Njabulo Sibeko stated at the Student Forum that they have consulted with various offices with regard to buses and have shown fruition at Groenkloof and Onderstepoort. Amendments will follow accordingly.

What were the improvements made? E.g., what were the number of buses before and what did the SRC do to increase this?

How has the office worked to ensure the establishment of green routes on all campuses?

Njabulo Sibeko stated that students are urged to contact the management centre to arrange for escorts.

How has the office made campuses more accessible for students with disabilities?

Njabulo Sibeko provided that the Department of Student Affairs has been contacted and architectural structures are being assessed.

Please offer updates on the assessment of architectural structures. Is campus more accessible? How? Could the SRC supply proof that an assessment was taken or attempted?


NOTHANDO NGUBENI: Day students and external campus affairs

What “open line of communication” has been created between day students and the SRC? Has the day house sub council been established? If not, why? Who sits on the house sub council?

The day house sub-council is a Constitutional amendment/addition from the office of Day Students and External Campus Affairs. Once the Constitution is finalised, the sub-council can be established.

What efforts have been made towards the eradication of membership fees for students who come from poor backgrounds?

Nothando Ngubeni stated that 60% of [her] budget is going towards day houses. The SRC will take it one step at a time.

What steps have been taken?

The funds are there, it will be announced soon on SRC social media platforms, however, we will look into working together with the day houses to assist day students so that they can also participate.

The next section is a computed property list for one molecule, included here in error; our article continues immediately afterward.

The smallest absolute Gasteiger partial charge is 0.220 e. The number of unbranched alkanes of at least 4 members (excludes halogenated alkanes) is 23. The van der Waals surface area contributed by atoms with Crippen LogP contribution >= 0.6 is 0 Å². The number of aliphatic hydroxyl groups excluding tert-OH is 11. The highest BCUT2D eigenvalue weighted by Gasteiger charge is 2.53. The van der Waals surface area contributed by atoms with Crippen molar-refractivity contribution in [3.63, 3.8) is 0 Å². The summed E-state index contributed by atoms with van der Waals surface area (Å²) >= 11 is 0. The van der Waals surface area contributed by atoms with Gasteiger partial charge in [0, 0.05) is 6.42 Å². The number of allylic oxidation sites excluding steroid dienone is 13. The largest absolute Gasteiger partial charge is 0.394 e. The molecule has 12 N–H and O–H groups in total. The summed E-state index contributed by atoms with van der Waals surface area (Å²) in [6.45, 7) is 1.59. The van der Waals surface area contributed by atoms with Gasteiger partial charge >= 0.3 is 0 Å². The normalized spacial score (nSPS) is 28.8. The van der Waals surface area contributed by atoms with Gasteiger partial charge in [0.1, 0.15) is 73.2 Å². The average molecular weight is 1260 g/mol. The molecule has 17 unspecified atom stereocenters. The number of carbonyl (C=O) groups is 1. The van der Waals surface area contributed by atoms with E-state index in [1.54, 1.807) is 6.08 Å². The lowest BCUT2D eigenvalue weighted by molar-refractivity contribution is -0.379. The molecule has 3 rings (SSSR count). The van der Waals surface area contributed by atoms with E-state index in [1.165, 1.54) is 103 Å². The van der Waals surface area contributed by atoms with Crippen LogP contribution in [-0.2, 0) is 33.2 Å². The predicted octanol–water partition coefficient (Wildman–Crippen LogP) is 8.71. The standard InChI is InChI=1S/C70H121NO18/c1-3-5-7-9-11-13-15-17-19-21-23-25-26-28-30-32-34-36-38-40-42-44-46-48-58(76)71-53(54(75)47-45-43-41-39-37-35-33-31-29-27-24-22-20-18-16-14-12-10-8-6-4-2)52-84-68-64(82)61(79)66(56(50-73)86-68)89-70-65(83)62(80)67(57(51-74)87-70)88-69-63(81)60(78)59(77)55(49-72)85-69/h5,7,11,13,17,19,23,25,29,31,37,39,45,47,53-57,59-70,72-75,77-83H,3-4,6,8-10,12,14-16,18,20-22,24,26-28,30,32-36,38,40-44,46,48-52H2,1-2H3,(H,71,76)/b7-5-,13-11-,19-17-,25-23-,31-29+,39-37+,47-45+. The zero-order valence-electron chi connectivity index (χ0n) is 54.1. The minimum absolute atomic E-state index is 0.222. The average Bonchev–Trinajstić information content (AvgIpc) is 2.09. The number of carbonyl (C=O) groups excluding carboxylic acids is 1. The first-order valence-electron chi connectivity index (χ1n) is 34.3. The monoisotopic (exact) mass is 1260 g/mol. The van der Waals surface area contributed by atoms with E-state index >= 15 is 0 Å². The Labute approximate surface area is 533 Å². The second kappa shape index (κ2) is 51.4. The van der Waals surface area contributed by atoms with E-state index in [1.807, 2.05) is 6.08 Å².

How much increase in funding for students in day houses has the SRC been able to provide?

Nothando Ngubeni said that 60% of the budget has been allocated to day houses.

Compared to the past, is this an increase? Show us how the budget has been increased please.

Ngubeni said that she did not understand this question. Ngubeni was later sent a text detailing what this question required from her – which was either the amount of money or a percentage that shows that this mentioned 60% is in fact an increase as this was her campaign promise. PDBY did not receivce a response.


What measures can students take against unkept campaign promises?

The Department of Student Affairs (DSA) explained what action students can take to hold SRC members who did not keep their promises accountable. The director of student affairs, Dr Matete Madiba, said “Our focus is not on campaign promises but on the POAs [Plan of Action] that they produce. We take a developmental approach and they start the planning process from the initial induction and training they get. They then refine their plans and once finalised they make the plans public and use them to report on progress. We use the same for a round of evaluation meetings we have with them”.


Students who are directly affected by unkept promises can contact the SRC to find out when these promises will come to fruition or to express their views on the current situation. Students can also contact PDBY on instagram @pdbymedia or by email at editor@pdby.co.za and share their views in a letter to the editor.

Images: twitter @UP_SRC


Social Science student with the dream of one day becoming the head of an international humanitarian organisation. Writes mostly about politics, student governance and health. Kept afloat by Philippians 4:13